Trigger-based emails can be extremely powerful because of their context – they’re usually sent just after or before a user takes an action and this helps increase click-throughs and conversions.
Take, for example, Vero’s blog subscribers.
We observed that customers who had signed up to our blog newsletter and received one blog update were extremely likely to convert to paying customers in the long run. We had already automated a blog welcome email that went out when customers subscribed and found that this increased conversions nicely.
Based on observing the behaviour of this segment, we setup another email in the blog welcome series. We now send our highest converting blog post (about Amazon’s awesome email marketing two days after a user subscribes to the blog. It looks just like a normal blog update, but it’s known to work!
Since doing this we’ve seen 5% of customers convert to start a free trial directly after receiving this email. That is a lift of nearly 30% over just the single email in the series.
Here’s the email in question:
…further more, the ‘Want a demo?’ I mentioned above was so successful above that we’ve added this as an automated campaign two weeks after a subscriber joins the blog but doesn’t sign up for a free trial.
This is currently an experiment but it will be interesting to see whether the success of this email carries over to it’s automated version. We have high hopes for this campaign as it will give our team the chance to move people along the buyers’ journey much faster.
The trick here is to automate your email marketing campaigns when you’ve tested them an know they work. From there you can tweak and optimise timing, structure and the length of a series to see what generates the best results.
Why you can do this too
I’m aware that there is obviously a whole raft of factors that affect the various conversion points I’ve discussed here but I’ll take a 450% increase in trial signups any day.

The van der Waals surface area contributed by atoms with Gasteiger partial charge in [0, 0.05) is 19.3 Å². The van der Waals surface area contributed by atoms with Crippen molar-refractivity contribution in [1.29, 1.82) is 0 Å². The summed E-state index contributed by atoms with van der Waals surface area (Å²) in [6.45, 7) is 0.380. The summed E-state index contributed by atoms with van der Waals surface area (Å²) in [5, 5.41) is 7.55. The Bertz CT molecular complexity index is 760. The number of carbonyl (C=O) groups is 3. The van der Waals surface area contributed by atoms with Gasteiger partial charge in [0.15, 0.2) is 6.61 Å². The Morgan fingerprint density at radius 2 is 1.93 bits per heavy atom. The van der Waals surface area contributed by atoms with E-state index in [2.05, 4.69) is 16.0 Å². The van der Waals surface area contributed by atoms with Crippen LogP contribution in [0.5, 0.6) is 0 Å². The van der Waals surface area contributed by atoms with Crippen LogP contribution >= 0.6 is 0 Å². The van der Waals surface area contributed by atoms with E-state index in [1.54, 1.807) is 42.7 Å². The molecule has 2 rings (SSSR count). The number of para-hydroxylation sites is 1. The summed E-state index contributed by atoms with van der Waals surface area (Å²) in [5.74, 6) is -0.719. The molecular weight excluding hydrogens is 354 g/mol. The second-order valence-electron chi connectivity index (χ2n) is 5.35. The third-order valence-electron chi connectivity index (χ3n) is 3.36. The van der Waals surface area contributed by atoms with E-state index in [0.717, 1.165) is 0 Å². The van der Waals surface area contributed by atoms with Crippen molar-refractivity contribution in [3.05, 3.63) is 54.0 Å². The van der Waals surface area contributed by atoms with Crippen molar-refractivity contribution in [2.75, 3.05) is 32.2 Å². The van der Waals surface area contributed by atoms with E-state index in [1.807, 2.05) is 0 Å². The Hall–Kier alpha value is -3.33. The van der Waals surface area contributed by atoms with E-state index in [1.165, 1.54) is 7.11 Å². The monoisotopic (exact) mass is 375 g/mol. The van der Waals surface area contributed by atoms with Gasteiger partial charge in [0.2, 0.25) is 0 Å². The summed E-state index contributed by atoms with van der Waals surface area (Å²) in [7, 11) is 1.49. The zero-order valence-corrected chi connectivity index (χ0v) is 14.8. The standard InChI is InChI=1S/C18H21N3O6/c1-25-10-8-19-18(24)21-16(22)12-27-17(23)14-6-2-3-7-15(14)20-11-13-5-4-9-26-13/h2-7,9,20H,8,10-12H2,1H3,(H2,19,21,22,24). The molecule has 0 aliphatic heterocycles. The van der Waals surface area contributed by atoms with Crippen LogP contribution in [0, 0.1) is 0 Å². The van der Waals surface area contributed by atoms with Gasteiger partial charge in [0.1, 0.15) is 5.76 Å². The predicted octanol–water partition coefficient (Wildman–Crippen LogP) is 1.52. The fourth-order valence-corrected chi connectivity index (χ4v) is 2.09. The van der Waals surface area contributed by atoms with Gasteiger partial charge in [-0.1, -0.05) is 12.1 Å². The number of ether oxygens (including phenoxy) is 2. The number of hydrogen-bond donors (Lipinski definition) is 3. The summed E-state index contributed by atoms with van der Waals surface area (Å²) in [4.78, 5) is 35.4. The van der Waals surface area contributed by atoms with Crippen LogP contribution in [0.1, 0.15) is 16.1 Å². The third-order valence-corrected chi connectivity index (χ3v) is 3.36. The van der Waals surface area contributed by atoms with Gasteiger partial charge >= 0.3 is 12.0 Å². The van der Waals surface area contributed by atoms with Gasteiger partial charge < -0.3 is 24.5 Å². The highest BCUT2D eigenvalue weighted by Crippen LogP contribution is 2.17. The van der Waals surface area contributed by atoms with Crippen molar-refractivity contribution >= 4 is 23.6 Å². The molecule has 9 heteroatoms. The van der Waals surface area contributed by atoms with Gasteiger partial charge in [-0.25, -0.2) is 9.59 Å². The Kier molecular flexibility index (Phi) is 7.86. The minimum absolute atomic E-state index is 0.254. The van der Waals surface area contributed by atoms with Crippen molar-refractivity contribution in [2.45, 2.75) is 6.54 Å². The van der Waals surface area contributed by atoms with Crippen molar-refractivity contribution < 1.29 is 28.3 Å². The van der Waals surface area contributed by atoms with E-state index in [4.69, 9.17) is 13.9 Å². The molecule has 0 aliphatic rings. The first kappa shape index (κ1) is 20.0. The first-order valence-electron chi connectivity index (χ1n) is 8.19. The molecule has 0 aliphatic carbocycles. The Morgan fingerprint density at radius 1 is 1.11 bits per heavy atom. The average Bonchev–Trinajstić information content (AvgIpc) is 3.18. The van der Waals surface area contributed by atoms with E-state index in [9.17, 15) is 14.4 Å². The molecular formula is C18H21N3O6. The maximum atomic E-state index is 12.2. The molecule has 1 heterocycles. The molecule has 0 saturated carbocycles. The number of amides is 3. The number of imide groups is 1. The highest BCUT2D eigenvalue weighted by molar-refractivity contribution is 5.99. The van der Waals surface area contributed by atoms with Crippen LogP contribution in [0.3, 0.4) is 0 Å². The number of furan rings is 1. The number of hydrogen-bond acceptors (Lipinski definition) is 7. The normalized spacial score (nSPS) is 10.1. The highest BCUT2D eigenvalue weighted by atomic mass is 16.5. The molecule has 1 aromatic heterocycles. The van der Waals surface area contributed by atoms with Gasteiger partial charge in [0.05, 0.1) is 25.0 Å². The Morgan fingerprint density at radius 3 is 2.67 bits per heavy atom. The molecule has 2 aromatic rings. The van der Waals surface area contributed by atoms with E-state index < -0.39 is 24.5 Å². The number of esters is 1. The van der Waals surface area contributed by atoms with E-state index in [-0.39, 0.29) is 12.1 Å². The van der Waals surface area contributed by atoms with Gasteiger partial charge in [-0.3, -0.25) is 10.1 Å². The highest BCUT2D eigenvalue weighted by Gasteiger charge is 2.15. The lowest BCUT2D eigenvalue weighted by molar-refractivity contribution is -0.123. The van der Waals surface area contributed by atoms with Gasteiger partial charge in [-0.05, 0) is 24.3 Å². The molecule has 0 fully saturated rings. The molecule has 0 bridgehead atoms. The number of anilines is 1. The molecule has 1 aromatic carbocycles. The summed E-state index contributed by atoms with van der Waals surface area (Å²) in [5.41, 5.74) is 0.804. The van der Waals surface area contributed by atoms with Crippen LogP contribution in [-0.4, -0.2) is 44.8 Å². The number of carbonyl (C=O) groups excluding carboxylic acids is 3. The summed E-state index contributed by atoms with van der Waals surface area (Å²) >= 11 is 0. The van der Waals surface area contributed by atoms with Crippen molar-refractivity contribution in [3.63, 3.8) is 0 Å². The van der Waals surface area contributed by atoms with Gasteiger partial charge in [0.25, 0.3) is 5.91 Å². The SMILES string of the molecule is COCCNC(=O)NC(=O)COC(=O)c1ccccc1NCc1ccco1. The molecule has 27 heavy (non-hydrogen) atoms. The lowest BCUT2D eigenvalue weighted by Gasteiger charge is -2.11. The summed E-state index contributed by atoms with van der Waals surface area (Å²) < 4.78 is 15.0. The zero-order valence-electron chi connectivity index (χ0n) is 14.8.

Given we’ve done no significant A/B tests on the main site in this time (and any we have done have resulted in small uplifts) and our automated campaigns have remanned unchanged, it’s fair to say segmentation has certainly had an impact on the numbers, in fact it seems the only real driver.
The great news it that every SaaS business can do this. If you have a database of customers and track your critical lifecycle points (visits site, reads blog, views landing page, signs up, uses feature X, subscribes) then there is a ton of ways to slice this data – and that’s with only six data points!
Don’t get caught up trying to construct the perfect segments: instead recognise that you can do better than you are now. Create new segments that seem logical, test out some campaigns and reflect each month on what works.
If it does work, automate it! Then keep an eye on it.
Afterword by Lincoln
Lincoln here again…
I’ve written a few things about how Email Marketing should be a core element of not just your customer acquisition but also your retention strategy… and Chris sharing what he did should hopefully help you understand just how important – and potentially lucrative – email marketing really is.
Here are some of my most relevant blog posts on the subject of using Email to grow your SaaS company:
- 5 Rules for SaaS Email Marketing and Transactional Messages
- Autoresponders are Dead (or… what’s the ideal email follow-up sequence?)
- Growth Hack: Warm-Up Your Leads Before You Email Them
- SaaS Marketing: 21 Growth Hacks to Test Today (specifically #14 and #15)
- SaaS Customer Onboarding: 3 Steps to a Successful Welcome Email
- 22 Ways to Reduce Churn with Growth Hacking (8, 12, 15, 16, and 17 are email-related)
What Chris told us, and all of those posts I just linked to, should help you get a big bump the success of your email marketing initiative.
But if you still need some help…
Let’s Grow Your SaaS Company
For immediate consultation and advice on effective growth strategies and tactics for your SaaS company, schedule at least a 15-minute meeting with me via Clarity. If you feel a more involved engagement is required for me to help you, email me with the specifics of your situation (as much detail as you’re comfortable giving) and we’ll setup a meeting to work through the particulars.